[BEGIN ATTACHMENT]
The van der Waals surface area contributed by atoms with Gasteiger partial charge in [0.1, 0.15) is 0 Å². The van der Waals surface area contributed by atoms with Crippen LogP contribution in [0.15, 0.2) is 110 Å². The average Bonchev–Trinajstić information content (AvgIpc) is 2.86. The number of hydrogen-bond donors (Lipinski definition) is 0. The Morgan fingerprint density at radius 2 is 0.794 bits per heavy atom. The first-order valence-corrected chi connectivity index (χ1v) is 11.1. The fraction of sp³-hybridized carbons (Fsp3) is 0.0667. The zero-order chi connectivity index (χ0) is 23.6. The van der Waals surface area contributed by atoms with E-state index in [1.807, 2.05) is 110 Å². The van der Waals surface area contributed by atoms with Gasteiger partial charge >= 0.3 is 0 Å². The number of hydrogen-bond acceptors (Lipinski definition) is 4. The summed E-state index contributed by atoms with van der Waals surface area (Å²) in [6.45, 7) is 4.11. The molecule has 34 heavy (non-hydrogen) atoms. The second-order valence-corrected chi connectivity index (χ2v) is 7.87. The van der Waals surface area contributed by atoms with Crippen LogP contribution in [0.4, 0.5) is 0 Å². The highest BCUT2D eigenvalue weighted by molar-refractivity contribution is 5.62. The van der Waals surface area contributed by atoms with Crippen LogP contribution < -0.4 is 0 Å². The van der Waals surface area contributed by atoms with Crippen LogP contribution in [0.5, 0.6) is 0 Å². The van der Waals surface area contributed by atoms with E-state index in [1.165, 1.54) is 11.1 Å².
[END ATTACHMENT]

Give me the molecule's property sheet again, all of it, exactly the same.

The van der Waals surface area contributed by atoms with Gasteiger partial charge in [0.1, 0.15) is 0 Å². The van der Waals surface area contributed by atoms with Crippen LogP contribution in [0.15, 0.2) is 110 Å². The average Bonchev–Trinajstić information content (AvgIpc) is 2.86. The number of hydrogen-bond donors (Lipinski definition) is 0. The Morgan fingerprint density at radius 2 is 0.794 bits per heavy atom. The first-order valence-corrected chi connectivity index (χ1v) is 11.1. The fraction of sp³-hybridized carbons (Fsp3) is 0.0667. The zero-order chi connectivity index (χ0) is 23.6. The van der Waals surface area contributed by atoms with E-state index in [1.807, 2.05) is 110 Å². The van der Waals surface area contributed by atoms with Gasteiger partial charge >= 0.3 is 0 Å². The number of hydrogen-bond acceptors (Lipinski definition) is 4. The summed E-state index contributed by atoms with van der Waals surface area (Å²) in [6.45, 7) is 4.11. The molecule has 34 heavy (non-hydrogen) atoms. The second-order valence-corrected chi connectivity index (χ2v) is 7.87. The van der Waals surface area contributed by atoms with Crippen LogP contribution in [0.4, 0.5) is 0 Å². The highest BCUT2D eigenvalue weighted by molar-refractivity contribution is 5.62. The van der Waals surface area contributed by atoms with Crippen LogP contribution < -0.4 is 0 Å². The van der Waals surface area contributed by atoms with Crippen LogP contribution in [0.5, 0.6) is 0 Å². The van der Waals surface area contributed by atoms with E-state index in [1.165, 1.54) is 11.1 Å².